- Beware The Lurking Program Agreement Arbitration Clause
- Accessing Excess Policies in Continuous Trigger Cases
- Coverage for Settlements and Defense Costs Covered by Bermuda Form Insurance — Must You Be “Actually Liable”?
- Managing Litigation by Fiat: Can An Insurer Impose Litigation Guidelines on Defense Counsel Hired to Defend a Potentially Insured Claim?
- Grounding Liability Insurance – What is a “Grounding”?
Category Archives: First Party Property
Part 3: Coverage Issues under a Wrap Up Program Part 1 explained the nature of a unified wrap up insurance program for a construction project, and contrasted it with the more traditional approach to insuring project risks. Part 2 addressed … Continue reading
Part 2: The Pros and Cons of Insuring a Project under a Wrap Up Program Part 1 explained the nature of a unified wrap up insurance program for a construction project, and contrasted it with the traditional mechanism of having … Continue reading
Answering a lingering question that has dogged many first party claims in California, a California Court of Appeal has found that the “notice-prejudice rule” applies to a first-party proof of loss. Some first party insurance policies provide that upon … Continue reading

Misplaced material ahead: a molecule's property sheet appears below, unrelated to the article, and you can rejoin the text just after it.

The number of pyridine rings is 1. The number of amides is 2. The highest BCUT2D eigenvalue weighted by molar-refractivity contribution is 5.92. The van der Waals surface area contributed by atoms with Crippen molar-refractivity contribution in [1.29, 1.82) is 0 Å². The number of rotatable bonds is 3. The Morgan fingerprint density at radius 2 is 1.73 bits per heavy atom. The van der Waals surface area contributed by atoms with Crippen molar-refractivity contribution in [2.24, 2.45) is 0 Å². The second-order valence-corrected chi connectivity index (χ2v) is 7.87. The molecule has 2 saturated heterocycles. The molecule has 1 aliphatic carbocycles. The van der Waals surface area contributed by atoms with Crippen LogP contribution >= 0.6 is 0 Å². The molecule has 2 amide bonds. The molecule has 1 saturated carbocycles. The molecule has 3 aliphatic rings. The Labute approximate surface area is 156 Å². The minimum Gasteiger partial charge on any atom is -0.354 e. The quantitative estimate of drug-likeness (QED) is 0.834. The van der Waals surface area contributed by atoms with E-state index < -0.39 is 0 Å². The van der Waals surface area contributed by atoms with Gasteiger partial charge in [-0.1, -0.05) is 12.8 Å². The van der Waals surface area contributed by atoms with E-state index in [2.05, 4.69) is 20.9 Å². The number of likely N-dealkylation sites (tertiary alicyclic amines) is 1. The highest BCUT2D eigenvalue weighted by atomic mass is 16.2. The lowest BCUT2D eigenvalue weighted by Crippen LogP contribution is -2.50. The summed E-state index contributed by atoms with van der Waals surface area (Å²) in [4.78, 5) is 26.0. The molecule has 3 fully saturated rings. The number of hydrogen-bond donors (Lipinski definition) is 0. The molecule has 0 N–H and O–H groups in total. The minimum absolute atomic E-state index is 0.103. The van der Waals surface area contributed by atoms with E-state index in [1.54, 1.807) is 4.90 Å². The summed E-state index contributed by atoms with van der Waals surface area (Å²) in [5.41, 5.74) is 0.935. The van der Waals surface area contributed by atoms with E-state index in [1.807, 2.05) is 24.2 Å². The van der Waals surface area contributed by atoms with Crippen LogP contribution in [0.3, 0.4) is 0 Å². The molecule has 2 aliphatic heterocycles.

If your business suffers a flood, wind, or water-damage loss, the insurance claim process requires careful management. Based on our past experience with such losses, sometimes resulting in difficult litigation, we have identified the following tips and steps for … Continue reading
The recent outbreak of storms from the Great Lakes to the Gulf Coast resulting in a series of epic tornados serves as a reminder of how severe weather can disrupt lives and businesses. The damage that can be caused by … Continue reading
Business Interruption, Contingent Business Interruption And Counting Occurrences In Natural Disasters — The 72-Hour Clause
As a consequence of the disasters in Japan and Thailand in 2011, many companies are working through the process of presenting business (or contingent business) interruption claims due to supply chain disruption. Such losses also are called “time element losses.” … Continue reading